Sitting down in the Pilch Studio, a favourite space for the more bonkers end of Oxford drama, I was mildly disappointed to see a sparse set comprising of the familiar chaise longue and hat stand, which barely ventured onto the thrust stage. The tuning of a string quartet and a classy programme settled me down, as I waited with high hopes for a score that, as the programme heavily emphasises, was composed across the Atlantic.
The American score opens the show in the dark, which then gives way to a very basic lighting state. This is varied perhaps four or five times across the two hours’ traffic, a disappointing use of a space and stage format that encourages inventive lighting. Almost exclusively blackout transitions were only sometimes accompanied by the quartet. This unnecessarily disrupted the pacing of the show – the set changed just once with the addition of three sheets – and while the live music was fun, I’d have liked to see it mixed with programmed sound to ground the action. The quartet, a little shaky to start with, had high points, and the music is atmospheric, if a little repetitive. Particularly effective were a theatre scene, with the band relishing the representation of a terrible orchestra, and the continuous playing across scenes of high emotion (see if you can guess when the murder’s coming).
Alice Taylor’s direction is particularly sensitive to text, and she found nuance in her competent, inclusive casting choices. Genderblind casting was used to excellent effect, bringing a freshness to the script and highlighting Wilde’s once-censored exploration of transgressive sexuality. Taylor’s blocking, however, was disappointing, missing easy hits with poor attention to sightlines and a limited use of the space. Character work also seemed to be lacking; the action was sometimes let down by inconsistent performances and a lack of attention to tone.
Basil Hallward is played to powerful effect by standout first year Chloe Taylor. Her performance was warm and sympathetic, and an excellent foil to Thea Keller’s Dorian. Keller unfortunately seemed to struggle to pitch his performance in the first half, which wasn’t helped by his near-constant delivery to the floor. However, this gave way to a twitchy intensity after the interval that brought depth and energy to the show. Taylor and Keller’s standoff at the act’s climax was a truly compelling moment.
Carolina Earle as Henry Wotton often lost her pithy lines in the adoption of a strange voice and hammy acting; regardless, every time she lost me she managed to bring me back. She was not immune to the lack of consistent physicality that affected the whole cast, but seemed to fight against it, and portrayed an entertaining monster. Also deserving of praise is Sarah Dittrich as the Portrait – their face acting was subtle and genuinely creepy, although I wish it hadn’t been marred by the strange make-up supposed to signal Dorian’s decline.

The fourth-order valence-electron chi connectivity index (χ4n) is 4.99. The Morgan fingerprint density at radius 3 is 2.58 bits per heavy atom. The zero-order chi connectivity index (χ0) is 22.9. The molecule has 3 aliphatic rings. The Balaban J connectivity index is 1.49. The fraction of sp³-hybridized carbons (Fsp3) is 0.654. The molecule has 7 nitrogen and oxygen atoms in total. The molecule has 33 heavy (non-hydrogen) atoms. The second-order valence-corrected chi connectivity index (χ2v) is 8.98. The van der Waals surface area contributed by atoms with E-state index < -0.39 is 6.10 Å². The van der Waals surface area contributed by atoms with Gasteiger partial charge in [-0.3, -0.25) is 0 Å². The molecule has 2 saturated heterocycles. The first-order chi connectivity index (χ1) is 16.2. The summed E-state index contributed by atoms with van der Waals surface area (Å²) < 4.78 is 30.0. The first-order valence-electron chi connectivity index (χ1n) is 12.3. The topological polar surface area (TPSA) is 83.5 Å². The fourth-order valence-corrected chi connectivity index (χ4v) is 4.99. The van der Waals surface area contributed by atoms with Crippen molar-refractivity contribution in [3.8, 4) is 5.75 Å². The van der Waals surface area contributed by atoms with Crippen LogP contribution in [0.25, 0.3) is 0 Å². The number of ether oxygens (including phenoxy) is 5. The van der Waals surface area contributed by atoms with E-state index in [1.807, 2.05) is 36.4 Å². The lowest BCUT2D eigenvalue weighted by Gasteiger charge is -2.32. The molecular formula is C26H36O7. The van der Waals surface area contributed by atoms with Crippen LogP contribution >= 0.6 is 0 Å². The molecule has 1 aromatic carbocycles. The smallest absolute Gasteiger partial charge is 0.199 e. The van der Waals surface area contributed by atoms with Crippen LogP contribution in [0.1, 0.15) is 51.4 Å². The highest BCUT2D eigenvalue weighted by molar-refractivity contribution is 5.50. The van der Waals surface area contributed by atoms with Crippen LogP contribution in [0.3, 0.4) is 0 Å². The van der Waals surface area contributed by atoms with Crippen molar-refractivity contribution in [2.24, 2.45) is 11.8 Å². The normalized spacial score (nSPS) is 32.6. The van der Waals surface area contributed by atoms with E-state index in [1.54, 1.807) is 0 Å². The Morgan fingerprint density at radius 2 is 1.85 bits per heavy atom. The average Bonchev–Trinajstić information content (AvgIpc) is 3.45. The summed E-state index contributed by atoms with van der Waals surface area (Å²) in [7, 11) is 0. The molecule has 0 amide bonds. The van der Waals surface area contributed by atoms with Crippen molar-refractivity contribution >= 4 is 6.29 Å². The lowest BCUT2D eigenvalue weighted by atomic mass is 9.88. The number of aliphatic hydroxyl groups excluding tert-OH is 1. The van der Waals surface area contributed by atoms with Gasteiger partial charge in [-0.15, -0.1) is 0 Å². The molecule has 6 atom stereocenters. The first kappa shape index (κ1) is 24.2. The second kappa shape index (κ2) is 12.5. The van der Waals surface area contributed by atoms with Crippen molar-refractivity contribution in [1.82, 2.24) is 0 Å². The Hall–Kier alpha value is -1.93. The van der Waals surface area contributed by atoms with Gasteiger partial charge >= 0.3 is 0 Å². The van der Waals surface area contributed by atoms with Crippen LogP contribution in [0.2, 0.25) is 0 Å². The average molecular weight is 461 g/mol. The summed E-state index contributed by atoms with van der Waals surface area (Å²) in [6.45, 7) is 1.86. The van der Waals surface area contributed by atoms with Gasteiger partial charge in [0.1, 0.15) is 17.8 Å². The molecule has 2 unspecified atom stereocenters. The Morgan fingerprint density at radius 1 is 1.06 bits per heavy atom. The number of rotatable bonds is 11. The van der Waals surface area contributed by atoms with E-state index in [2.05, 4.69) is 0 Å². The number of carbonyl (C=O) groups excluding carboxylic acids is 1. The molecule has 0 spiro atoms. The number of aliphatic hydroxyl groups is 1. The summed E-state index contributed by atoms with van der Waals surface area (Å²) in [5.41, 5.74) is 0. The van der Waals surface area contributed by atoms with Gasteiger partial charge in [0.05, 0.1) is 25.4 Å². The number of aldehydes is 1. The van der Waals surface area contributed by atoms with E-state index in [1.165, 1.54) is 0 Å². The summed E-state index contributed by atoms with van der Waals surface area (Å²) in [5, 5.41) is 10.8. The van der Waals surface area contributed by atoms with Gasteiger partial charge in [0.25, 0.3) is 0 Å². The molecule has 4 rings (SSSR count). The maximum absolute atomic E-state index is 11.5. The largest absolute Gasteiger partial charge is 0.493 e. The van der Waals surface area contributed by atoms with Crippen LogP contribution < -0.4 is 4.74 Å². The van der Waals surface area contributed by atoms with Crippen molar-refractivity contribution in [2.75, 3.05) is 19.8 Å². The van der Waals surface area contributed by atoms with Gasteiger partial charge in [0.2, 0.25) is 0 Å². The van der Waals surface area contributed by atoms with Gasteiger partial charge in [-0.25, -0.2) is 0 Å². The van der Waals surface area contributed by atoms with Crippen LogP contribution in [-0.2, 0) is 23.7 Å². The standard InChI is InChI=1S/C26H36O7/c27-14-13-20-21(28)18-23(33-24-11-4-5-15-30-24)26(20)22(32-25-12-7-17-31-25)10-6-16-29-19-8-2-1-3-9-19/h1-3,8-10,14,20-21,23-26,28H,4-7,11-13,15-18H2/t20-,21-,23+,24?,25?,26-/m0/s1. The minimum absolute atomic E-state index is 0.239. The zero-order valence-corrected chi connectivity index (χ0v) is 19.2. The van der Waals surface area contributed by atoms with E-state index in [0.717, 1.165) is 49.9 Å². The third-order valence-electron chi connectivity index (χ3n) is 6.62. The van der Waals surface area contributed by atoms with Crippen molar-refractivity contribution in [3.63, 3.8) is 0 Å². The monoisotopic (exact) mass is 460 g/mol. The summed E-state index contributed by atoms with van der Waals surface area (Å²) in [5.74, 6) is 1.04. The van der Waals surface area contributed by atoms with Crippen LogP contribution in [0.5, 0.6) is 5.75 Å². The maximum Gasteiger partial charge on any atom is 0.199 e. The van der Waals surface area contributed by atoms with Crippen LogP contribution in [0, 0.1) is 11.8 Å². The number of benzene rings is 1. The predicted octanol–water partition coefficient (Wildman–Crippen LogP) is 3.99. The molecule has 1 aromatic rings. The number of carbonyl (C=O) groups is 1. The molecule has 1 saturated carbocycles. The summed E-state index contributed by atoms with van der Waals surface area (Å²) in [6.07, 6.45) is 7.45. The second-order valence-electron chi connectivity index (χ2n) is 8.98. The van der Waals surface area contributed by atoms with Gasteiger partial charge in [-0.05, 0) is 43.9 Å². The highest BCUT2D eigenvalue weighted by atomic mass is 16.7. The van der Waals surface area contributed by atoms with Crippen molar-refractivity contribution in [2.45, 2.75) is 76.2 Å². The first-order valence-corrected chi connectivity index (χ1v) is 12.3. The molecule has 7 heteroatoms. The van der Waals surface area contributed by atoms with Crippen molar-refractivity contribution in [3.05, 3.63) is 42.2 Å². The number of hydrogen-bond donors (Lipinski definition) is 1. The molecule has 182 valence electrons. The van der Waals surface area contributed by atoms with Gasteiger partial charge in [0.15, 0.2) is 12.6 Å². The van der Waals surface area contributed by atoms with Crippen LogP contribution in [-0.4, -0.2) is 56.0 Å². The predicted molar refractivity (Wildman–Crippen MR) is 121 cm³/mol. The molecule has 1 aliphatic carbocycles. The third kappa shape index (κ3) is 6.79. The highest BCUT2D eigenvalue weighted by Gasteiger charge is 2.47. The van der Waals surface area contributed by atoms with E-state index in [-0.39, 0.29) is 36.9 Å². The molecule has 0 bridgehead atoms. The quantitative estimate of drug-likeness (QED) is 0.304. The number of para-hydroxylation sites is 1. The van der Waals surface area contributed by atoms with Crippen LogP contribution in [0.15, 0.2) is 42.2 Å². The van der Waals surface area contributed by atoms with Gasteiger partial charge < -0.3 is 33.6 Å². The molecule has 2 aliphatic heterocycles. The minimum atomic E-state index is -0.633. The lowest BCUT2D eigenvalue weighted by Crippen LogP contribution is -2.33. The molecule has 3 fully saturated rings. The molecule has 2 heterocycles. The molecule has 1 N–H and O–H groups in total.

The portrait is created using a two-way mirror, a rather laboured interpretation of the story’s moral. I can’t help feeling that a more traditional one-way portrait would have worked rather better. Reflecting the audience and actors was distracting, but the sudden appearance of Dittrich’s side-lit face was genuinely frightening, and woefully underused. In fact, the aesthetic of this moment gave a glimpse of what the show could have been with a little more attention to detail. Generally solid period costumes were disrupted by trainers, stripy socks, and hotel bath robes – little of the luxury of Dorian’s “wild joys and wild sins” (pun, I suspect, very much intended) was conveyed other than through the script.
This script sticks religiously to Wilde’s much-loved novel, which makes it by turns funny, serious, and downright frustrating. The novel’s inherent theatricality is hiding in there somewhere, but this is a work that needs heavy editing for the stage, playing at times like a Greek tragedy as much of the action is reported rather than acted out; the potential for a bolder adaptation was missed. Flashbacks, breakdowns and crowd scenes were backed uninspiringly by a chorus who, despite long periods in the dressing room, didn’t alter their character costumes. This made for confusing viewing, and conjured up ghosts where I think none were intended.
Overall, this is a production worth a viewing – although you’ll have to be quick as it’s selling fast. Greater attention to detail would have been a big boost to this show, as would a few judicious edits, but a generally good cast and well-deployed Wilde combine to make it an entertaining two hours.